- Focus on your breath. Take deep breaths and be consistent in your rhythm. When your attention strays from your focus, just guide it back. Don’t attach feelings of negativity to your mind’s wandering.
- Be consistent. Make cardio meditation the first thing you do each morning. Have your clothes ready, set your alarm and go to bed earlier.
- Remember, the priority is to benefit your mindset. Physical benefits are secondary, but a bonus.
- Do this every weekday (or 5 days a week) for 4 weeks. Assess and modify as needed.
I am on my third week in practicing 30 minutes of cardio-meditation. It’s going great! I’m finding it interesting how my body is just automatically getting up now at 5:45 am and knows it’s going outside (well, for the most part). I’m hoping this will become a lifelong habit!
My Experience with Cardio-Meditation
- Consistency is key. Once your body gets used to doing this, it will get easier. I noticed when I took the weekend off, Monday was hard. Try to do it as many days as you can so it becomes just part of your routine.
- Make the activity manageable. Go as slow as you need. Be comfortable, but try to be outside and get your heart rate up. Days after I do Cross Fit, I find my body does not want to be running at 6 am the next day. I’m usually sore from that workout, so I will be gentler on my body and jog at a slower pace or walk on those days.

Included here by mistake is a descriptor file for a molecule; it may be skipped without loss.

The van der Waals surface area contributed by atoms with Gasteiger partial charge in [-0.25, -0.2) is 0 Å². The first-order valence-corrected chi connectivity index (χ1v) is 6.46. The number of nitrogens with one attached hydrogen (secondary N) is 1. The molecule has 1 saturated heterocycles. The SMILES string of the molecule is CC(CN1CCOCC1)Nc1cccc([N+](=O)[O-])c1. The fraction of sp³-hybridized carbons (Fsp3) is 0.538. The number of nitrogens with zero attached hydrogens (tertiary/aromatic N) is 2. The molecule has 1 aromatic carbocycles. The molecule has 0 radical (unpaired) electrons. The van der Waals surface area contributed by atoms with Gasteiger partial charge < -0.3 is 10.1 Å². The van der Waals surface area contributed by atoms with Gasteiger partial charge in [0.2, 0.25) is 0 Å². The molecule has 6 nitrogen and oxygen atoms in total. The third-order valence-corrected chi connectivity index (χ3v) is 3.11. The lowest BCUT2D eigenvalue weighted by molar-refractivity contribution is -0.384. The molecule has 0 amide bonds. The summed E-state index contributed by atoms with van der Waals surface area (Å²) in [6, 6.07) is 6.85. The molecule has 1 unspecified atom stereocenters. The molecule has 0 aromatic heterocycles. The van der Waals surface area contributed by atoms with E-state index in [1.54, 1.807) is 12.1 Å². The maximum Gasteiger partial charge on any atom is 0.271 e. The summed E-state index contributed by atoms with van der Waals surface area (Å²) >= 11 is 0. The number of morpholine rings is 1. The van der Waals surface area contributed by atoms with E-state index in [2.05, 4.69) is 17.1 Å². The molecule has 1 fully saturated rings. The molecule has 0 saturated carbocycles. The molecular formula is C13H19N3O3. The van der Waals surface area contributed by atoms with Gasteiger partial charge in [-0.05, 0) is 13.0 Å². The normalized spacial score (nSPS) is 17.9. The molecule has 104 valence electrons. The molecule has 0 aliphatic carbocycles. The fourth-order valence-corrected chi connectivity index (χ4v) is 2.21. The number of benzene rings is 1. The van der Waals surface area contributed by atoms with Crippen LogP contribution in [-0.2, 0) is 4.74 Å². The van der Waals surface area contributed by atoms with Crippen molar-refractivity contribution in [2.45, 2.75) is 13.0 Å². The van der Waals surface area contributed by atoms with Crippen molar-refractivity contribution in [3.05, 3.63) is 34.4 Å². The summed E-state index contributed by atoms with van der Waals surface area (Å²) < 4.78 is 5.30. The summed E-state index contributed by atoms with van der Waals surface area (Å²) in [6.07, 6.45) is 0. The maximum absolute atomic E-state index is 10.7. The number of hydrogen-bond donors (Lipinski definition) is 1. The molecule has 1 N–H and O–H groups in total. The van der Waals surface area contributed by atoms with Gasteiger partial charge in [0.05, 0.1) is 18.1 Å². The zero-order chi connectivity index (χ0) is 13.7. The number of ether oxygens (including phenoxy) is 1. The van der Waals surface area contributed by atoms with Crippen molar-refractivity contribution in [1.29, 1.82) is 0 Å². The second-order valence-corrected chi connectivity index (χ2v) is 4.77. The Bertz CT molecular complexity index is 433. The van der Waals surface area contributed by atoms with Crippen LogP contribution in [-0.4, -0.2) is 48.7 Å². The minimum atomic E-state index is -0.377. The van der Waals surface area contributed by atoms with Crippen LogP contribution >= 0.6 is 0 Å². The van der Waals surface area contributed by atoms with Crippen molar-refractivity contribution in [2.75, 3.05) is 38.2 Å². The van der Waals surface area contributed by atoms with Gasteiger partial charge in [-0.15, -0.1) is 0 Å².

- Focus on something. I try and focus on the rhythm of my feet hitting the pavement and my breath.
- Some days you will not want to do it. You will want to hit snooze and sleep for that extra 30 minutes! These are the days you must force yourself to get up. In order to train ourselves with new habits, we must commit.
- If you skip a day, try again the next. Try not to skip more than 1 day or it will be harder to do the next. But don’t be hard on yourself if you do! Remember, this is a positive activity meant to improve the quality of your life.
- Music makes a big difference for me.
Music for Cardio-Meditation
Last fall, I attended a women’s empowerment retreat fundraiser based on Naam Yoga. I found this practice to be similar (but more current) to Kundalini Yoga in that it uses physical exercises with breathwork, movement, singing, and meditation.
At this retreat, I was introduced to Naam music which works with binaural beats and sound technology to manipulate our brainwaves to help shape our experiences. Say what? In short, the beats of the music help us get into and stay in a meditative state.
I’ve been listening to these two songs during my cardio-meditation runs on repeat and they’ve helped me get into the zone!
Tera Naam Har Har
It is known as a mantra to attract prosperity and support endurance. “Vibrating har, the naam of the supreme being, all poverty and problems are eradicated.” iTunes song “Har Har” here.
The mantra “Sat Nam Wa-Hey Guru” in this song is believed to strengthen the nervous system and balance the brain. Download a free copy here.
Ok. Are you ready to do it? I love the way I feel each morning after I’m done with my cardio-meditation. It helps me set my day and I feel rejuvenated. I hope this post will inspire you to get this feeling too!
Let me know if you try it? We can support each other.